I do give a damn!
I originally read, “Tautly” as, “Tartly,” making the passage more fun on the first go-round, but it explains the science behind pianos, water-glass sonatas, and good design. I’ll spare you a reading of the full text, unless you just want a good nap, and share a brief synopsis of my take aways from what I’ve read of Rasmussen’s theories so far:
Architecture is meant to be a sensory experience.
Was that brief enough for you? I thought so. I’ll attempt to explain it with imagery that shows how I experienced one of the most photographed buildings in the world.
On a beautiful LA morning… (Check out the sun peeking out from behind the clouds!)
I think it’s a wonderful way to frame the sky. Be sure to look up when you are out and about. Often beautiful in plan, other elements of a built project may come together to create a pattern beyond, above or below as well. Architects and designers put a lot of thought into those kind of details and therefore are pleased when you take the time to notice them.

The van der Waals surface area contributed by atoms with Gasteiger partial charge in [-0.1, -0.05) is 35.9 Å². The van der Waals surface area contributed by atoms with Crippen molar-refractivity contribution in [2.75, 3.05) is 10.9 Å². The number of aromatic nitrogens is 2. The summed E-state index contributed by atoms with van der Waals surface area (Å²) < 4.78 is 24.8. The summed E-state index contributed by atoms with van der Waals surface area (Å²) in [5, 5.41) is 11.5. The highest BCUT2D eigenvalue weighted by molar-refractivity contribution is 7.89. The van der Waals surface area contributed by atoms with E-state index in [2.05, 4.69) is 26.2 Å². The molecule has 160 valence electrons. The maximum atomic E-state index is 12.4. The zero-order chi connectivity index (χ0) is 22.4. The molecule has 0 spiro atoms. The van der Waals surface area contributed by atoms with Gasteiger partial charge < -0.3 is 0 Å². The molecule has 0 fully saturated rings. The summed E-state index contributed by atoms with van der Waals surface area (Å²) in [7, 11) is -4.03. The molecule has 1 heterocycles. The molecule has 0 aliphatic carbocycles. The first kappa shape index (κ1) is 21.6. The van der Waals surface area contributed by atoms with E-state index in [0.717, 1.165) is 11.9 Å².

As to the materials, and why I believe they interact so well together, the combination of matte and polished stainless steel with concrete, natural stone and glass works much the same as fabrics and finishes do in a room. An all cotton room can be boring, but if you think of the matte steel as cotton; the polished as silk; the concrete as painted surface; the stone as flooring and the glass as mirror it’s easy to understand the importance of the variety of materials.
One principle of design that unifies these elements is repetition. Notice how the steel, stone and glass of the exterior are all rectangular and proportional in shape and size. This is how the materials speak to each other. They communicated with me through touch. I laid a hand on every surface. If there is a crime in the area, CSI is going to have a field day with my finger prints.
I know it seems crazy for me to skip a chance to see the interior of the building, but I’m all right with it. It gives me an excuse to go back.
I will leave you with a few photos of parts of the structure Frank chose to leave exposed. It offers the viewer a chance to see the order and the beauty of the structure behind the façade and the details of the connections, organized primarily in rectangular forms as well. I find them quite interesting.
It is safe to say that I experienced this architectural marvel with most of my senses. They should count themselves lucky I didn’t lick it!